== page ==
This pandemic is something that nobody saw coming. With that being said, I think I learned that things can change at any time. We can’t always expect everything to stay the same. Another thing I’ve learned is that this will only make me stronger. Just because sports have stopped doesn’t mean I have to. I can still work out and run and continue to make myself better for next year.
Without sports or school, I have been working on the farm - from getting farm equipment ready to picking up rocks. I have also been watching plenty of Netflix shows and movies. I think keeping myself busy and occupied is the best way I’m going to get through this pandemic.”

Makala Kafer, junior, 2019 state qualifier
Kafer has excelled as a Greene County runner for three years, qualifying in two state events last spring as part of the sprint medley relay and the shuttle hurdle relay. She’s also a vital member of the cross country squad and a team manager for football and wrestling.  
“The cancellation of sports is very disappointing to me. Me and a few other girls worked our butts off all winter to perform a great track season and that chance has been stripped away. This is saddening not only because I knew how badly I wanted a great track season, but also because I know my teammates did as well. I really believe that this season would have been one to remember with not only amazing relays, but with an even more amazing team behind it. One other way the cancellation has affected me is by taking away the last sport to watch my brother Colby perform in. (Colby broke several records in his career in both football and track and field).
I never miss any of Colby’s sporting events, but especially not track ones. I’ve watched him fail, succeed, and grow in a long-jump and I am sad that I will never get that chance again. He has had a great past three years with track and he deserves one more shot also alongside his teammates.
There are two main things I was looking forward to the most (before the track season was canceled). The number one goal this year was to build and grow as a team. I wanted everyone to get a taste of inner success and feel rewarded around their teammates. Whether that was winning a race, having a (personal record), making it to the Drake Relays, state, finally going off the blocks correctly or even if it was making a new friend, I just wanted my teammates to feel accomplished on our track team.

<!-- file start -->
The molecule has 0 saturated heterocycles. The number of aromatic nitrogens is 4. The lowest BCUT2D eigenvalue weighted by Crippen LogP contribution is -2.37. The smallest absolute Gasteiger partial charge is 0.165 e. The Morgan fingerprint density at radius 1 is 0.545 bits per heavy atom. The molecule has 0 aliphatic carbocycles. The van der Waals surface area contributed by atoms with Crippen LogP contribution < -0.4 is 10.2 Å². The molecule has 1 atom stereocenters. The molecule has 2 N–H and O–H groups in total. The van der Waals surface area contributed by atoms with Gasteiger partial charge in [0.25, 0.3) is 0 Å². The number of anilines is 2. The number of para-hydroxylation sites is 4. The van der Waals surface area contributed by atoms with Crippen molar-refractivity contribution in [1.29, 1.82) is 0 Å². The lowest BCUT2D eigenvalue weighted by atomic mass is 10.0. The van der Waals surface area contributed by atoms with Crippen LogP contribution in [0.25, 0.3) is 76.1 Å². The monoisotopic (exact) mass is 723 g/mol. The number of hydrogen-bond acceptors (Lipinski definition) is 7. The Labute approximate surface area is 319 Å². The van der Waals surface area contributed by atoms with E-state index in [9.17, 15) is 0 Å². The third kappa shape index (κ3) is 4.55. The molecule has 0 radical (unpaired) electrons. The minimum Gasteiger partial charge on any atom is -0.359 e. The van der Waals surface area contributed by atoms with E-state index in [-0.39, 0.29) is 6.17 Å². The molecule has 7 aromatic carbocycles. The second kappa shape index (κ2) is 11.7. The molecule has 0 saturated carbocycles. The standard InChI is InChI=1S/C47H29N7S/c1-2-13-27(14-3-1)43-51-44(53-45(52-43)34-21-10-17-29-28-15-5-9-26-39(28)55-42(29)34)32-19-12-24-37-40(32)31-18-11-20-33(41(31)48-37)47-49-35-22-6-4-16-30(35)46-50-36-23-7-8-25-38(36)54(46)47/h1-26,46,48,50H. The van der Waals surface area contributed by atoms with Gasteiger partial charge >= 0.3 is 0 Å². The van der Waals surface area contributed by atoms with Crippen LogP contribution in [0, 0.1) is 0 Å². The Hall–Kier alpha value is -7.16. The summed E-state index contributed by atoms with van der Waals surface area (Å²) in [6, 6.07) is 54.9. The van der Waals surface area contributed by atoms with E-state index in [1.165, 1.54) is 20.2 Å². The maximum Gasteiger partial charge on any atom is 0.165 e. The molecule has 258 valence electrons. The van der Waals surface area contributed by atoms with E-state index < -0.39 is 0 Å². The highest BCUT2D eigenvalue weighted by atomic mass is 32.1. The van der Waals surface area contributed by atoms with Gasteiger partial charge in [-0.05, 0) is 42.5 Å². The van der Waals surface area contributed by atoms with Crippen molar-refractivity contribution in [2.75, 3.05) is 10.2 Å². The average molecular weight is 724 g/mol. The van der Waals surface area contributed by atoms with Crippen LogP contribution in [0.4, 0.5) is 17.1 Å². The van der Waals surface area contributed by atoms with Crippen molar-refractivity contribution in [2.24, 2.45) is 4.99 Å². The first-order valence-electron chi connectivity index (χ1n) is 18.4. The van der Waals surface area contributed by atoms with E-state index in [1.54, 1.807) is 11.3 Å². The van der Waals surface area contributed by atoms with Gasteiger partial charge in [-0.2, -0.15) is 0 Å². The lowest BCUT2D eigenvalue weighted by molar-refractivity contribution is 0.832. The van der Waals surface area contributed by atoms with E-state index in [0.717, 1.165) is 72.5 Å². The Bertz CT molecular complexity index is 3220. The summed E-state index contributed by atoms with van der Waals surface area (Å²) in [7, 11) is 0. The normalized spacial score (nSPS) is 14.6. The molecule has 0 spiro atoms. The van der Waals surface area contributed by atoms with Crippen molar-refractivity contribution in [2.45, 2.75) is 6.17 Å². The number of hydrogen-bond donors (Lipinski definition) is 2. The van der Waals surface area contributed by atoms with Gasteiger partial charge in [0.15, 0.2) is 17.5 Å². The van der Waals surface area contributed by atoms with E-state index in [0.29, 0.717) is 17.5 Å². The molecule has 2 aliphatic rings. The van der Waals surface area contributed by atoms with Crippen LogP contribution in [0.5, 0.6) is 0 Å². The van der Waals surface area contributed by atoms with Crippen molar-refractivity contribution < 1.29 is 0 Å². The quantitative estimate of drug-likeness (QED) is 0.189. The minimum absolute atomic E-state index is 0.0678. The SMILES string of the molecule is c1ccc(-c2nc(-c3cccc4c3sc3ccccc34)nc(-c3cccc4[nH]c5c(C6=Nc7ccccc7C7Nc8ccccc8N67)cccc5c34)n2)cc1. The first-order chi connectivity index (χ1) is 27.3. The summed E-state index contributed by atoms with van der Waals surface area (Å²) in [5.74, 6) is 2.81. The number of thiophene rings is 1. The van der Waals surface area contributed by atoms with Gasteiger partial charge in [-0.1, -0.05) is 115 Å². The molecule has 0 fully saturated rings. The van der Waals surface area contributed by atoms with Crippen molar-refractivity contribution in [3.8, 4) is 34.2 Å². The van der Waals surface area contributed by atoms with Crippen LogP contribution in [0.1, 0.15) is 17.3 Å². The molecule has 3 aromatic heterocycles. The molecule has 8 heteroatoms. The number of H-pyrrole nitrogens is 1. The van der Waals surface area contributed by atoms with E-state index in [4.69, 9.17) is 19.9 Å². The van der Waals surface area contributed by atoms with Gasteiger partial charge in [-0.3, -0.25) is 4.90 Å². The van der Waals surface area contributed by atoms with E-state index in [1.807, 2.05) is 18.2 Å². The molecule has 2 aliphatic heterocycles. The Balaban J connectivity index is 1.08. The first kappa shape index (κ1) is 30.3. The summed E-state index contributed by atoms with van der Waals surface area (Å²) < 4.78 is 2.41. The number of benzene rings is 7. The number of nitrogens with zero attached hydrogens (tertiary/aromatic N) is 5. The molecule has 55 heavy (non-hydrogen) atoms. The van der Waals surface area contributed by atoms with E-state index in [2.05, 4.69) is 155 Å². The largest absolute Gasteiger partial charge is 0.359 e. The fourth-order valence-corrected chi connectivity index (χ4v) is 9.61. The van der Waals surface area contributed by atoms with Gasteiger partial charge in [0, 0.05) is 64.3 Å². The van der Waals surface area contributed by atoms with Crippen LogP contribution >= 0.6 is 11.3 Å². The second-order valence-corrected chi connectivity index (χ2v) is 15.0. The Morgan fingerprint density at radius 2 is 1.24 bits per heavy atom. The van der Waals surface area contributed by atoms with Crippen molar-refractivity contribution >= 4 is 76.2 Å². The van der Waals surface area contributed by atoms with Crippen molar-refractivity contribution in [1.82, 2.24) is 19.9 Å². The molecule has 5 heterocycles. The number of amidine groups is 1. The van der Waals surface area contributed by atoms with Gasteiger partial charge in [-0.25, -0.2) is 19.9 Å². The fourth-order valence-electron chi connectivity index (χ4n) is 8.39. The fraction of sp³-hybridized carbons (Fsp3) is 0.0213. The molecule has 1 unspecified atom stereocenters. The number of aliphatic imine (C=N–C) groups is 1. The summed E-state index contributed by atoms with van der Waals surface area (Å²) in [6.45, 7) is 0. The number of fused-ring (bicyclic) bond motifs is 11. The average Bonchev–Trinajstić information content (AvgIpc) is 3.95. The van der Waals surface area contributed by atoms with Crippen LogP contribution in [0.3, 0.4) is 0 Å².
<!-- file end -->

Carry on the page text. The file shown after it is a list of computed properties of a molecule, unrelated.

The other thing was making it to state. Going into high school, my one main goal for sports was to make it to state all four years on track. I have worked really hard to make that happen and I was willing to work even harder this year.
But I did not only want the state meet for me. I have some pretty hard working teammates that just as equally or even more deserve to go to the state meet. I always have looked forward to state, it is amazing, action-packed, and just a lot of fun. I wanted to try and get a lot of the track team to qualify this year in many different areas and I think we could have. Sadly, we will have to wait for next season.
I think athletes will learn now to never take their sport for granted from this lockdown. I think almost any track kid would take the pain from a hard practice or the chilliness from a track meet if that meant that they got to run again. It will help the individuals realize that they truly do love the sport even on the hard and best days. For me, this lockdown has opened my eyes even wider to how much I care for the sports and the ones included in it, and how I really do miss it.
If I am being completely honest, I am not sure yet how I will fill the missing void. As of right now, I am normally not where I would be as an athlete at this time. But that is okay because these are not normal times.
I will try to take this time and reflect on how I truly want to be on and off the track. This makes me want to work even harder to be the best I can be because I never would have guessed that I would be where I am right now.
When it comes to the next sports season I will work my hardest knowing how I felt when I was not able to perform. And as for school, I will be completely ready for what is thrown at me. Because like I said before, I will learn to not take different things for granted. I will find a way to figure out how to deal with the void I am in right now, but I know for a fact when I am back with my teammates, coaches, classmates, and teachers, that I will be completely ready and will give 100.”

Annie Twillie, junior
“Spring sports being cancelled affects me because the goals that I set for myself this season can no longer be accomplished.
I was looking forward to a good year and hoping to improve my times from last year.
Never take anything for granted.
I plan to keep doing the track workouts so that I can be better for next year’s season.”